• Group 1: Trump, the default nominee
  • Group 2: Candidates who support Trump but are pitching an electability/time to move on campaign: Scott, DeSantis, Ramaswamy, North Dakota Gov. Doug Burgum, Haley
  • Group 3: Candidates who are vocal Trump opponents who have made the #NeverTrump movement a cornerstone of their campaign: Pence, Christie
  • Group 4: Low name recognition: Hutchinson, Miami Mayor Francis Suarez, former Rep. Will Hurd

If you’re in Group 2 or below, you mostly poll in the low to mid-single digits because you have a lot of people to compete with. And if you’re in Group 3 or below, GOP donors don’t want to touch you either (a) because you don’t share their ideology, or (b) you haven’t proved that you could actually win.

nrakich: You could even put Hutchinson and Hurd in Group 3 there, Elliott. Suarez has also been a Trump skeptic historically, though I’m not sure he’s been as vocal about it on the campaign trail. (I confess I have not been watching his speeches religiously.)

gelliottmorris: For me, the dividing line is whether people know you’re out-and-proud “#NeverTrump,” which might help your polls but almost certainly hurts your donations.

ameliatd: OK … so let’s talk about DeSantis’s fundraising. There’s been a lot of talk about his high burn rate and other potential trouble signs, like seeing the pace of contributions slow after his announcement. Are those signs that something’s wrong with his candidacy? 

kaleigh: I took a quick look at the burn rate for this quarter and DeSantis did not stand out. In fact, Trump had a higher burn rate for the quarter — he spent just over half ($9.1 million) of the $17.7 million he raised, while DeSantis spent about 40 percent ($7.9 million) of the $20.1 million he raised. 

Now, Trump had a longer fundraising runway than DeSantis, so he had much more cash on hand at the end of the quarter and could afford to put the money he raised this cycle to work. But other candidates had much higher burn rates than DeSantis: Both Scott and Ramaswamy spent more than they brought in this quarter, and Burgum spent close to 70 percent of what he raised.

Burn rates tend to follow a cycle, with front-runner candidates stashing cash earlier in the campaign and spending more later. You can see that with Biden, who spent only around 6 percent of what he raised this quarter. But Biden can afford to, because he’s not in a competitive primary. I think this shows DeSantis right where we know him to be — behind Trump and the former president’s biggest opponent — but not that the campaign is desperately spending or spiraling out of control.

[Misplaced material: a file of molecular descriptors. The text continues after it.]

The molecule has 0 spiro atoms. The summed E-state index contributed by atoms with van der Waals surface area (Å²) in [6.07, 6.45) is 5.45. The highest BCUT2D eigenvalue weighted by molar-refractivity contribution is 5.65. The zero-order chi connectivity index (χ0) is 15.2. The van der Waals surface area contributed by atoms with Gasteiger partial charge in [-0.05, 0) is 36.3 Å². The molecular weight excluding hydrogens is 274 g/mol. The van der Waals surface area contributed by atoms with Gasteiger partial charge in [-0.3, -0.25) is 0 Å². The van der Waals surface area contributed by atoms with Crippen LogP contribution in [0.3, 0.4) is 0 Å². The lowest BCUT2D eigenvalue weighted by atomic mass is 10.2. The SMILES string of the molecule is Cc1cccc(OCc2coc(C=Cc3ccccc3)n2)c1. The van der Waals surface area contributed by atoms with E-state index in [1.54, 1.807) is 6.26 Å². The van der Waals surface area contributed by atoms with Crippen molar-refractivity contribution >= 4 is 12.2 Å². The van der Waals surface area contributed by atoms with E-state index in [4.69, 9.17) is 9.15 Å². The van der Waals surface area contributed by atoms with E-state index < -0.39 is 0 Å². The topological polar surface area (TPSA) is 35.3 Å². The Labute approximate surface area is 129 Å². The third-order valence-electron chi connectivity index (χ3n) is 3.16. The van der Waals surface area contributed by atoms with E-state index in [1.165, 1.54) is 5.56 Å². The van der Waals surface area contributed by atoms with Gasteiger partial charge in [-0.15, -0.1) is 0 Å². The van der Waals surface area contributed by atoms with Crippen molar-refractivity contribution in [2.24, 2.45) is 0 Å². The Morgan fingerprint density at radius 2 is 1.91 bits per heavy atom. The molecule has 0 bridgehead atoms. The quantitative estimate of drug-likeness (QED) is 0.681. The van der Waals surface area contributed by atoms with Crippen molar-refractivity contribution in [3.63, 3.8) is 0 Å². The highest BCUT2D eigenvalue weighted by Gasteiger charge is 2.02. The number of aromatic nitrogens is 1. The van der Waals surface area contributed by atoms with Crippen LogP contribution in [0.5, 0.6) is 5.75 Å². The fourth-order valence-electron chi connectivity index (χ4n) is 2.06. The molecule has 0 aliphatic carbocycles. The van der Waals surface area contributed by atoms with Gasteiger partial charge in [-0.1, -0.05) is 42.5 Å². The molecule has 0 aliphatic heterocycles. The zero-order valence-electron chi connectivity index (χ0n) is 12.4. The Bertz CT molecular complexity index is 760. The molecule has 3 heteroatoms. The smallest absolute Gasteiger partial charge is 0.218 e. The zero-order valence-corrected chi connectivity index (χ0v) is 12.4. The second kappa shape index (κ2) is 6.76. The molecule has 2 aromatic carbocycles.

gelliottmorris: And another problem Trump has, Kaleigh, is that Trump’s PAC has been footing his legal bills, which are bound to be higher this quarter than last. If the media is questioning whether DeSantis has the runway for his campaign, they might also question whether Trump can outrun the financial implications of his legal woes.

kaleigh: True! We should get more details on PAC spending and fundraising at the end of the month, which will fill in some of the gaps for the major campaigns.

nrakich: Yeah, there have been a lot of stories about how DeSantis’s fundraising report wasn’t actually that good for him once you look under the hood. And the fact that he had to lay off some of his campaign staff is concerning. But I think there was still more good news for DeSantis than bad. He had an impressive quarter overall: He raised $20.1 million, the most of any candidate. And it’s even more impressive when you consider that he didn’t jump into the race until May 24. If he had sustained that fundraising pace over a full quarter, he would have raised $48.2 million!

Now, Politico pointed out he raised $5.8 million of his $16.8 million in itemized donations (donations above $200) within the first 10 days of his campaign announcement. But his pace after that was still pretty good: $11 million in 28 days. That’s the equivalent of a $35.8 million quarter.

In addition, some people have noted that DeSantis was much more reliant on big donors than Trump was, and many of those donors have already given the maximum to his campaign. But also, DeSantis has a well-funded super PAC (which can accept unlimited donations), which can blunt that disadvantage. We don’t know yet how much his super PAC raised, but it was reportedly $130 million (though that includes $82 million transferred from an old state-level PAC). 

ameliatd: Were there any other surprises? What do we make of Scott’s numbers? What about some of the other candidates, like Burgum and Ramaswamy?

nrakich: Scott’s numbers were pretty good: third-best in the field, non-self-funder division, which I think is consistent with the conventional wisdom about his campaign (that he is the third-best-positioned). He had a very high burn rate, but you can afford to do that when you go into the quarter with $22 million socked away from your Senate campaigns.

kaleigh: Yeah, Scott’s fundraising wasn’t anything spectacular, but his leftover Senate campaign money is giving him a nice cushion. As of this quarter, he has about as much cash on hand as Biden or Trump.